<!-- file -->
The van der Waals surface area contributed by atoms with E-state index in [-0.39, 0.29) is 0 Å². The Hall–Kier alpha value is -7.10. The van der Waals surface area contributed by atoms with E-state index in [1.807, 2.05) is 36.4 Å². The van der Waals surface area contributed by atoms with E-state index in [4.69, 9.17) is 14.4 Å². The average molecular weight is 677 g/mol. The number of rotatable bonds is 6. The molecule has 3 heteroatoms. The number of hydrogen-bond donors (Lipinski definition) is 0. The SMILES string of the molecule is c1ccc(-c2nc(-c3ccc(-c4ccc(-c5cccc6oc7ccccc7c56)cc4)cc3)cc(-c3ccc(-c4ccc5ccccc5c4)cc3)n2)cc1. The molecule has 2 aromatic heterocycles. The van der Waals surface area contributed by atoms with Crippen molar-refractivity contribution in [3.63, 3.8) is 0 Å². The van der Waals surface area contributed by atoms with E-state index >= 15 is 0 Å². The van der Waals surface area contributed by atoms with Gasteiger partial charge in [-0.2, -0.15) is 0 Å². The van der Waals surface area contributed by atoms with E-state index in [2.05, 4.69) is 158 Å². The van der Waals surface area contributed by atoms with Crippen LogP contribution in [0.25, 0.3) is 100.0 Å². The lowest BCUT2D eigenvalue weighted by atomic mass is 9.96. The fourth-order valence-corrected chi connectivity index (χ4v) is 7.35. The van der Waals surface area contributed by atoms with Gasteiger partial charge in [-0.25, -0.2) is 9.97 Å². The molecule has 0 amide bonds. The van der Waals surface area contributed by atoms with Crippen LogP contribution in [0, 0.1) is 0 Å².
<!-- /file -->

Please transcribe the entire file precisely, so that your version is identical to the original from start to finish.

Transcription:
The van der Waals surface area contributed by atoms with E-state index in [-0.39, 0.29) is 0 Å². The Hall–Kier alpha value is -7.10. The van der Waals surface area contributed by atoms with E-state index in [1.807, 2.05) is 36.4 Å². The van der Waals surface area contributed by atoms with E-state index in [4.69, 9.17) is 14.4 Å². The average molecular weight is 677 g/mol. The number of rotatable bonds is 6. The molecule has 3 heteroatoms. The number of hydrogen-bond donors (Lipinski definition) is 0. The SMILES string of the molecule is c1ccc(-c2nc(-c3ccc(-c4ccc(-c5cccc6oc7ccccc7c56)cc4)cc3)cc(-c3ccc(-c4ccc5ccccc5c4)cc3)n2)cc1. The molecule has 2 aromatic heterocycles. The van der Waals surface area contributed by atoms with Crippen molar-refractivity contribution in [3.63, 3.8) is 0 Å². The van der Waals surface area contributed by atoms with E-state index >= 15 is 0 Å². The van der Waals surface area contributed by atoms with Gasteiger partial charge in [-0.2, -0.15) is 0 Å². The van der Waals surface area contributed by atoms with E-state index in [2.05, 4.69) is 158 Å². The van der Waals surface area contributed by atoms with Crippen LogP contribution in [0.25, 0.3) is 100.0 Å². The lowest BCUT2D eigenvalue weighted by atomic mass is 9.96. The fourth-order valence-corrected chi connectivity index (χ4v) is 7.35. The van der Waals surface area contributed by atoms with Gasteiger partial charge in [-0.25, -0.2) is 9.97 Å². The molecule has 0 amide bonds. The van der Waals surface area contributed by atoms with Crippen LogP contribution in [0, 0.1) is 0 Å².